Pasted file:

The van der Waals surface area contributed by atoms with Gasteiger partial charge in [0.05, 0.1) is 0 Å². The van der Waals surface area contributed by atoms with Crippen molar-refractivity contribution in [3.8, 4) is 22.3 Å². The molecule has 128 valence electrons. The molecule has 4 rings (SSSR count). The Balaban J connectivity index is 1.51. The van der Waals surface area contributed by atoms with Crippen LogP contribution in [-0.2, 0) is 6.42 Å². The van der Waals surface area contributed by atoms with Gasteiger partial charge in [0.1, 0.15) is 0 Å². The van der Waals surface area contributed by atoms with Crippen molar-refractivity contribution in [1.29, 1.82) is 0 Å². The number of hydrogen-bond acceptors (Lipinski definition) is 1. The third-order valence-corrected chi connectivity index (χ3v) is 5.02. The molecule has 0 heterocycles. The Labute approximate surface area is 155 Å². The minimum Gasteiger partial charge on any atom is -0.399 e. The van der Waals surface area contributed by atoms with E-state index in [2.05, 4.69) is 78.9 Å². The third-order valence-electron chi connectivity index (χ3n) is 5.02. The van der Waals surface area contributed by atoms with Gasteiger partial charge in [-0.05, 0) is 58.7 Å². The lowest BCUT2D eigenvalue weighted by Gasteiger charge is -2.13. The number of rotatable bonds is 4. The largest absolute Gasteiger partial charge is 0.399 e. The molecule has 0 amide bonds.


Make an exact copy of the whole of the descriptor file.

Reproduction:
The van der Waals surface area contributed by atoms with Gasteiger partial charge in [0.05, 0.1) is 0 Å². The van der Waals surface area contributed by atoms with Crippen molar-refractivity contribution in [3.8, 4) is 22.3 Å². The molecule has 128 valence electrons. The molecule has 4 rings (SSSR count). The Balaban J connectivity index is 1.51. The van der Waals surface area contributed by atoms with Crippen LogP contribution in [-0.2, 0) is 6.42 Å². The van der Waals surface area contributed by atoms with Gasteiger partial charge in [0.1, 0.15) is 0 Å². The van der Waals surface area contributed by atoms with Crippen molar-refractivity contribution in [1.29, 1.82) is 0 Å². The number of hydrogen-bond acceptors (Lipinski definition) is 1. The third-order valence-corrected chi connectivity index (χ3v) is 5.02. The molecule has 0 heterocycles. The Labute approximate surface area is 155 Å². The minimum Gasteiger partial charge on any atom is -0.399 e. The van der Waals surface area contributed by atoms with E-state index in [2.05, 4.69) is 78.9 Å². The third-order valence-electron chi connectivity index (χ3n) is 5.02. The van der Waals surface area contributed by atoms with Gasteiger partial charge in [-0.05, 0) is 58.7 Å². The lowest BCUT2D eigenvalue weighted by Gasteiger charge is -2.13. The number of rotatable bonds is 4. The largest absolute Gasteiger partial charge is 0.399 e. The molecule has 0 amide bonds.